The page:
Mark Tredinnick


You know how this goes,


Right? The morning is the mirror the sky died in
   overnight, and the day is distracted by her
own sudden bright solitude. You’ve dropped
   the little ones at school and the day is

Yours and you know this is how contentment
   reads on paper. But you put coffee on
the stove and stand in the sun and feel the
   wind build its case against the way things seem.

And you know there’s another life out there you
   were meant to find; there was another face.
You’ve slipped into someone else’s quiet destiny
   and left your run for the beloved too late.

You know how this feels: like she’s gone and she’s
   never coming back. And you can hear the
afternoon banking in the languor of the morning
   and you can smell the milk boiling over

On the stove. There’s no one, it turns out,
   at the wheel. Caught half way between your mind
and your senses, there are moments of sheer
   plunge, and this is one, but, still, you save most

Of the milk and fix a half-decent latte. You carry
   it to the bedroom and sit with it a while, and
the light leans against you, one arm across your
   shoulders. She lies there sleeping on the white

Damask spread when you stand. And when you turn
   to see what turning up again and getting on
with it looks like in the mirror, at your time of life,
   there’s no one looking back at you at all.


But you know what this feels like. Maybe
   Vincent had it right: suffering exists
to remind us that we’re not made of wood.

   By midnight you’re convinced of it; you’ve spent

A day back inside the body of your work, and
   the second full moon of the first full
month of the year is smoking her last camel
   in the silence of the Saturday sky. You look

Up at her and remember the sacred kingfisher
   perched like a floodlight on the real estate
sign for the house by the river at noon. How like
   the painter’s that teal green roshi looked

At his Zazen in the brushtrokes of the summer
   rain, a subject flown from its frame. But now
the night sky is obsidian, and the constellations
   rehearse their lines. Cloud swarms the face

Of the moon. What matters, wrote Vincent,
   his heart bright with wheatfields,
his head dark with crows, is to learn to want
   to go on.
Sometimes I hang,

Like an infinite question, taut between heaven
   and here. And the moon, looking down
tonight to find her self in my anthracite window,
   sees only me looking back.



Mark Tredinnick’s most recent book is The Blue Plateau: A Landscape Memoir (UQP, 2009). His honours include the Newcastle and Blake Poetry Prizes. His first book of poems comes out this October. Find out more about him, his writing and teaching at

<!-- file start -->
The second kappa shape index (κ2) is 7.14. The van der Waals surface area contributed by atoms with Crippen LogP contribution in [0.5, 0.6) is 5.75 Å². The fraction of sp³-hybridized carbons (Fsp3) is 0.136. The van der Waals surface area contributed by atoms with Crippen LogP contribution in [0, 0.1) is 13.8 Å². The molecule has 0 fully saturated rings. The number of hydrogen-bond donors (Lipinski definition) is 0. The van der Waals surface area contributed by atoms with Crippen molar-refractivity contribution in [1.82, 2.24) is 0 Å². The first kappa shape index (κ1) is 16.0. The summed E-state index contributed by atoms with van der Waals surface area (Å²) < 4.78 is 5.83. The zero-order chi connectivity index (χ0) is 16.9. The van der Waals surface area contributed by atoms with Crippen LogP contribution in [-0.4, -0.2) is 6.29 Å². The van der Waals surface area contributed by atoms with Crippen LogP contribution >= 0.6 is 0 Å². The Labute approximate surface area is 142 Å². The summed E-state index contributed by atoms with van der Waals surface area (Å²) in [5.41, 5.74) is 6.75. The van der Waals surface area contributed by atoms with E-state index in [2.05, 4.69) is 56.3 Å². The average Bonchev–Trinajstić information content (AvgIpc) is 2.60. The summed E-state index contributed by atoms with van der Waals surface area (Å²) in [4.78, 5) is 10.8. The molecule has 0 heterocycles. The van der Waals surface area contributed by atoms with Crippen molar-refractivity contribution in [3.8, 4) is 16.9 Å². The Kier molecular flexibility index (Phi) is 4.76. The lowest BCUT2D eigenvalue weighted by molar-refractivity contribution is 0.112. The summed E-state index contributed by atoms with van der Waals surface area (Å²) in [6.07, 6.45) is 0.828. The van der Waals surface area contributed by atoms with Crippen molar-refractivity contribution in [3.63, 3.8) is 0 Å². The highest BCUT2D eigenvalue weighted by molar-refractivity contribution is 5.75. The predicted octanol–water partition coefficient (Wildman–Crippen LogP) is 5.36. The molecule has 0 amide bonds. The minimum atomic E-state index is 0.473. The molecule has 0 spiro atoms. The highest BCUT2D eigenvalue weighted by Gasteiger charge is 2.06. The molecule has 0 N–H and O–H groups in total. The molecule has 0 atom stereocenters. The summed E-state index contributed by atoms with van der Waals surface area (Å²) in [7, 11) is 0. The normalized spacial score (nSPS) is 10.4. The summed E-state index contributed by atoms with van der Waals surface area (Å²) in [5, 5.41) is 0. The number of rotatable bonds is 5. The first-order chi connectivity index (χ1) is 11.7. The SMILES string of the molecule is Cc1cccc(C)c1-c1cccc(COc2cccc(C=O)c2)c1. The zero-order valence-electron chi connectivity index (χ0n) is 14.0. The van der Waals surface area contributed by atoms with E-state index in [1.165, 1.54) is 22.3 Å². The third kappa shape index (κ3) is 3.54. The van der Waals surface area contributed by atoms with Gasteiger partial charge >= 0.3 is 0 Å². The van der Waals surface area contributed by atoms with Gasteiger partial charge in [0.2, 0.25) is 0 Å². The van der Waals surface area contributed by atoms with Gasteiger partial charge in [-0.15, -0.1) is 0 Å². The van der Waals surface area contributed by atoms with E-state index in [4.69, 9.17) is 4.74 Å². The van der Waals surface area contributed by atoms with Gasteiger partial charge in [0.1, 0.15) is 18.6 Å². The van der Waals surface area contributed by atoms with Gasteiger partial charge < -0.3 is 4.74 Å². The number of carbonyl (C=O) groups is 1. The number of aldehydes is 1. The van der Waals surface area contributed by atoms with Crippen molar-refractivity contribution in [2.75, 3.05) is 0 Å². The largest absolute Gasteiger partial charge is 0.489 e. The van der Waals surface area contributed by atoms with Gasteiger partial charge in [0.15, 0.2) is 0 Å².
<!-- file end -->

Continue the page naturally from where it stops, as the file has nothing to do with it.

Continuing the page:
Tredinnick writes: “This poem came from the weather — physical and psychological — it describes. It sings the blues in serrated quatrains. Without a guitar, or for that matter, much of a voice.

It welled up from reading Vincent Van Gogh’s letters after looking and looking at his paintings, and those of some of his urbane and more level-headed contemporaries, in the post-impressionist show in Canberra.

Poetry speaks a language on the other side of hope. Van Gogh’s paintings, and his letters, speak it, too. That’s where this poem seemed to want to take me.

Something like the encounter with the empty mirror (at the end of the first part) happened to me when the poem was dreaming itself up, and I put it in the poem because it seemed to speak to the contingency of self, which is the poem’s theme, if it has one. But rereading my poem, that image reminds me of a haunting poem of Mark Strand’s, The Mirror, from Man and Camel, which I’d forgotten I’d read until I reread it the other day-one of Knopf’s April poem-a-day mailings. I didn’t mean to steal his mirror, and I hope that if Strand ever looks into my poem he won’t find himself looking back.

Mirroring runs through my poem, of course, start to finish. The beautiful unreliability of nearly everything; the fragility of meaning. Though it’s not a mirror image of the first part, you could read the second part of my poem as a falling into the mirror-back in time, down into Self, out into the world, which in the end looks back for itself in the poem and finds only the artist, failing again, perhaps failing better, looking back.

But I was thinking about none of that as I wrote. I was mostly trying not to fail the poem that seemed to want to come. All I had to work with was the title and the opening line, the form that insisted on itself, the weather, Vincent, my solitude, and the blues. Perhaps that, or something like it, is all there ever is.”